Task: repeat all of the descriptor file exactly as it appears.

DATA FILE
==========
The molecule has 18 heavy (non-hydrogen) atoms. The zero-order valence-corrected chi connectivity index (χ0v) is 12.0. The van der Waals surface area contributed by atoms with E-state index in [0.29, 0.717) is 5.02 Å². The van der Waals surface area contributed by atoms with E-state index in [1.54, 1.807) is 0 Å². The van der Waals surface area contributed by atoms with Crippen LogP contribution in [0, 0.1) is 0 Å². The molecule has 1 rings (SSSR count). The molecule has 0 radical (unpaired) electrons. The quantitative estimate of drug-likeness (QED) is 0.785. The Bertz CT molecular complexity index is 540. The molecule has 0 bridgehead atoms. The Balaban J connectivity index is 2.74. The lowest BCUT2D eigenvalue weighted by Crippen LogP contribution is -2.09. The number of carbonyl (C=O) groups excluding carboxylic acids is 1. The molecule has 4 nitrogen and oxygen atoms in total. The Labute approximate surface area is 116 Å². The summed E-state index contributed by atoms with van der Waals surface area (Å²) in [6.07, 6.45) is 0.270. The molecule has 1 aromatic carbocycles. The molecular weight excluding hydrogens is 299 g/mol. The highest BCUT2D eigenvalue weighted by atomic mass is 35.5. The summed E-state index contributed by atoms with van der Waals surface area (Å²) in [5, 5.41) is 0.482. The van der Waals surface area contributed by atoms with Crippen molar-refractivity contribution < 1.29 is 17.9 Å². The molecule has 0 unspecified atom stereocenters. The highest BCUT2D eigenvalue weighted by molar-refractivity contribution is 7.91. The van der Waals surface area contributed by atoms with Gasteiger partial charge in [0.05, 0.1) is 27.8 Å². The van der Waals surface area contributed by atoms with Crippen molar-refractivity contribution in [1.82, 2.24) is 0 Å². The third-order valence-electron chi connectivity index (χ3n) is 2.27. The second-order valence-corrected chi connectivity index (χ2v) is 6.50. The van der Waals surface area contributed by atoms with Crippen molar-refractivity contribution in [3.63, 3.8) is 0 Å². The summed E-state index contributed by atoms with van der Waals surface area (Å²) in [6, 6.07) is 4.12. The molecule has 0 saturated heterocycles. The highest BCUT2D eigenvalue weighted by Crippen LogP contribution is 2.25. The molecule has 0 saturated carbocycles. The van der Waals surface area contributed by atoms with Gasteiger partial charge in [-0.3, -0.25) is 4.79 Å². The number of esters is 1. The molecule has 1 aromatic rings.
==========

The molecule has 18 heavy (non-hydrogen) atoms. The zero-order valence-corrected chi connectivity index (χ0v) is 12.0. The van der Waals surface area contributed by atoms with E-state index in [0.29, 0.717) is 5.02 Å². The van der Waals surface area contributed by atoms with E-state index in [1.54, 1.807) is 0 Å². The van der Waals surface area contributed by atoms with Crippen LogP contribution in [0, 0.1) is 0 Å². The molecule has 1 rings (SSSR count). The molecule has 0 radical (unpaired) electrons. The quantitative estimate of drug-likeness (QED) is 0.785. The Bertz CT molecular complexity index is 540. The molecule has 0 bridgehead atoms. The Balaban J connectivity index is 2.74. The lowest BCUT2D eigenvalue weighted by Crippen LogP contribution is -2.09. The number of carbonyl (C=O) groups excluding carboxylic acids is 1. The molecule has 4 nitrogen and oxygen atoms in total. The Labute approximate surface area is 116 Å². The summed E-state index contributed by atoms with van der Waals surface area (Å²) in [6.07, 6.45) is 0.270. The molecule has 1 aromatic carbocycles. The molecular weight excluding hydrogens is 299 g/mol. The highest BCUT2D eigenvalue weighted by atomic mass is 35.5. The summed E-state index contributed by atoms with van der Waals surface area (Å²) in [5, 5.41) is 0.482. The van der Waals surface area contributed by atoms with Crippen molar-refractivity contribution < 1.29 is 17.9 Å². The molecule has 0 unspecified atom stereocenters. The highest BCUT2D eigenvalue weighted by molar-refractivity contribution is 7.91. The van der Waals surface area contributed by atoms with Gasteiger partial charge in [0.05, 0.1) is 27.8 Å². The van der Waals surface area contributed by atoms with Crippen molar-refractivity contribution in [1.82, 2.24) is 0 Å². The third-order valence-electron chi connectivity index (χ3n) is 2.27. The second-order valence-corrected chi connectivity index (χ2v) is 6.50. The van der Waals surface area contributed by atoms with Crippen molar-refractivity contribution in [3.63, 3.8) is 0 Å². The summed E-state index contributed by atoms with van der Waals surface area (Å²) in [6, 6.07) is 4.12. The molecule has 0 saturated heterocycles. The highest BCUT2D eigenvalue weighted by Crippen LogP contribution is 2.25. The molecule has 0 saturated carbocycles. The van der Waals surface area contributed by atoms with Gasteiger partial charge in [-0.3, -0.25) is 4.79 Å². The number of esters is 1. The molecule has 1 aromatic rings.